Scenario II Consider now a severe market stress scenario defined by an interest rate increase of +100 bps and an equity market move of -1500 bps. Similarly to the previous scenario, the bank is in a breach of the creditworthiness threshold of δ = 20 that results in its downgrade. Consequently, the Liquidity at Risk for this scenario is 78760 M EUR: the increase from the previous scenario is attributed to a larger variation margin outflow of 4760 M EUR. This results in a liquidity shortfall of 40760 M EUR, which exceeds the maximum funding capacity of 39670 M EUR (36380 M EUR in repo and 3290 M EUR from assets liquidation), subsequently leading to a default. On the solvency side, the initial equity of 14000 M EUR (5.7 percent) is reduced by the adverse shock to 7720 M EUR (3.2 percent), and drops further to 2611 M EUR (1.1 percent) due to funding costs: 1819 M EUR from repo and 3290 M EUR from asset liquidation (see Figure 8). Interactions between solvency and liquidity thus leads to a 81 percent loss amplification effect.

Figure 8:
Figure 8:

Solvency-liquidity diagram for the synthetic balance sheet shown in Table 4 in a stress scenario with +100 bps interest rates and -1500 bps equity market moves.

Citation: IMF Working Papers 2020, 082; 10.5089/9781513546131.001.A001

Reverse stress testing So far we have discussed Liquidity at Risk in a single stress scenario. We can also use our approach to quantify solvency and liquidity impact across a range of adverse scenarios, parameterized by the severity of shocks to risk factors and identify “critical” shock amplitudes that potentially lead to insolvency or illiquidity. This “reverse stress testing” approach requires revaluation of balance sheet components under each scenario considered, but we may considerably simplify this calculation considerably using a sensitivity-based approach, that is, by assuming a linear impact of risk factors on the portfolio components.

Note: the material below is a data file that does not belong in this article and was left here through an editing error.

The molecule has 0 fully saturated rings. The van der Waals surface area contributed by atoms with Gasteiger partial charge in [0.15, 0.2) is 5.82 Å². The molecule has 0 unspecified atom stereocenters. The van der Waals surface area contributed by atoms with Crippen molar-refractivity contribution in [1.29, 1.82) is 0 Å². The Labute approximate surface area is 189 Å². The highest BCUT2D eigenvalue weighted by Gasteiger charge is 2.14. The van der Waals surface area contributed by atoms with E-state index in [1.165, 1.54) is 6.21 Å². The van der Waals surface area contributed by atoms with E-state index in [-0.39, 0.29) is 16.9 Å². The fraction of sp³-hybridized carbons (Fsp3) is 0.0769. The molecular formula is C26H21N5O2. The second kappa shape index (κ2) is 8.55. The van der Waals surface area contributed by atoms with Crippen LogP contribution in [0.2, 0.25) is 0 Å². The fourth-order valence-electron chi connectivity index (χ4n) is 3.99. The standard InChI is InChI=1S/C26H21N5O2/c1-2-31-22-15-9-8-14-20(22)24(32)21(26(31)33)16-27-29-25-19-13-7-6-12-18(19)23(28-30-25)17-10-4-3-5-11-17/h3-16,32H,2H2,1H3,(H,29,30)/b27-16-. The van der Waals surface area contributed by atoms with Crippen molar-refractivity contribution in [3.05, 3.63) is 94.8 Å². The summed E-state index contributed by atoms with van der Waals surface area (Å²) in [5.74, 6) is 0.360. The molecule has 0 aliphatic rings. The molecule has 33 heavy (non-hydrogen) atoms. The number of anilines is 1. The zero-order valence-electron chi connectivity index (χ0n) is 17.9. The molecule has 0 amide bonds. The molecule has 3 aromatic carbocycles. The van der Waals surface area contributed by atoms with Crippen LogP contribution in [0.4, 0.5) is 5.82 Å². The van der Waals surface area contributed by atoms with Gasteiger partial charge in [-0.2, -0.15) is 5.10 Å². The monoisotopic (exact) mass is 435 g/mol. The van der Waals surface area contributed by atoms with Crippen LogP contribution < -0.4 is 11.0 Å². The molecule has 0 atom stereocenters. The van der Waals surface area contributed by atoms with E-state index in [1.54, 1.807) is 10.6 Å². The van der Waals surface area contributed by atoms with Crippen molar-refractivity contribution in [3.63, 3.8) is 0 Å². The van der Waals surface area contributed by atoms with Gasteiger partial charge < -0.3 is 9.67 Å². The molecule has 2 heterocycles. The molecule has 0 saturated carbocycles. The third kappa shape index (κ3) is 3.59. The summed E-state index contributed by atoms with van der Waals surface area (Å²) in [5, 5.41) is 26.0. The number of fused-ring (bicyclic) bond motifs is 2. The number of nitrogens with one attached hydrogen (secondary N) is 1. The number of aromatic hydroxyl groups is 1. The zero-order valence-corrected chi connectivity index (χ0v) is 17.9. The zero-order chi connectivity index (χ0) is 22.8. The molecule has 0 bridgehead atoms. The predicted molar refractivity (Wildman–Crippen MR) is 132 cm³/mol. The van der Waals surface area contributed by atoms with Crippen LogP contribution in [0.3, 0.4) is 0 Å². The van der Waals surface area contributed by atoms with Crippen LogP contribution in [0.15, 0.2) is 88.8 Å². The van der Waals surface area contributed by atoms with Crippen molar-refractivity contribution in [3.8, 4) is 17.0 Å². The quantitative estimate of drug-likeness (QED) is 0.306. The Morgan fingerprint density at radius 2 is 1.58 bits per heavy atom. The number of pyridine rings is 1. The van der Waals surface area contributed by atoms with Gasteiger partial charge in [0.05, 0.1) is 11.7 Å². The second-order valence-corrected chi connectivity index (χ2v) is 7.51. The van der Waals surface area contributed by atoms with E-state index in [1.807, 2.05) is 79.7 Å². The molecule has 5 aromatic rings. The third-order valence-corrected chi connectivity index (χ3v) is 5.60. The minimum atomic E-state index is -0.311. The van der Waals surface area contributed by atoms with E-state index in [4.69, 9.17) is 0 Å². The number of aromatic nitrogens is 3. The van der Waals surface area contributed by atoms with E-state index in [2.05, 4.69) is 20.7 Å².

In the above example, this corresponds to using the sensitivities given in Table 5 to scale the impact of risk factor shocks on portfolio components across a range of amplitudes. Figure 9a summarizes the impact of a shock on interest rates and equity of up to 5 percent and 25 percent, respectively. Our example illustrates a crucial point: the interaction of solvency and liquidity risk matters when modeling default risk. Failure to incorporate it into a stress testing framework can significantly underestimate the total risk of a financial institution. An approach solely based on solvency risk would distinguish two regions in Figure 9a: a region of sufficient capital buffer (no failure) and a region of failure where loss of equity in a shock scenario exceeds the available buffer. Liquidity stress tests focus on sufficient liquidity buffers and the bank’s ability to access sources of short-term funding in order to withstand adverse liquidity shocks. Consequently, independently conducted solvency and liquidity stress tests will fail to identify the regions where failure arises through the interaction of solvency and liquidity rather than through one channel alone, and thus will underestimate the risk of failure. These results are consistent with the observations in Schmitz et al. (2019), but push their conclusions further, showing that neglecting the liquidity-solvency nexus not only leads to the underestimation of solvency risk, but also of liquidity risk. The degree to which the credit risk is underestimated depends on the model parameters, balance sheet composition and sensitivities to risk factors.

Figure 9:
Figure 9:

Multiple stress test scenarios for a synthetic balance sheet, shown in Table 4, using linear extrapolation of sensitivities shown in Table 5.

Citation: IMF Working Papers 2020, 082; 10.5089/9781513546131.001.A001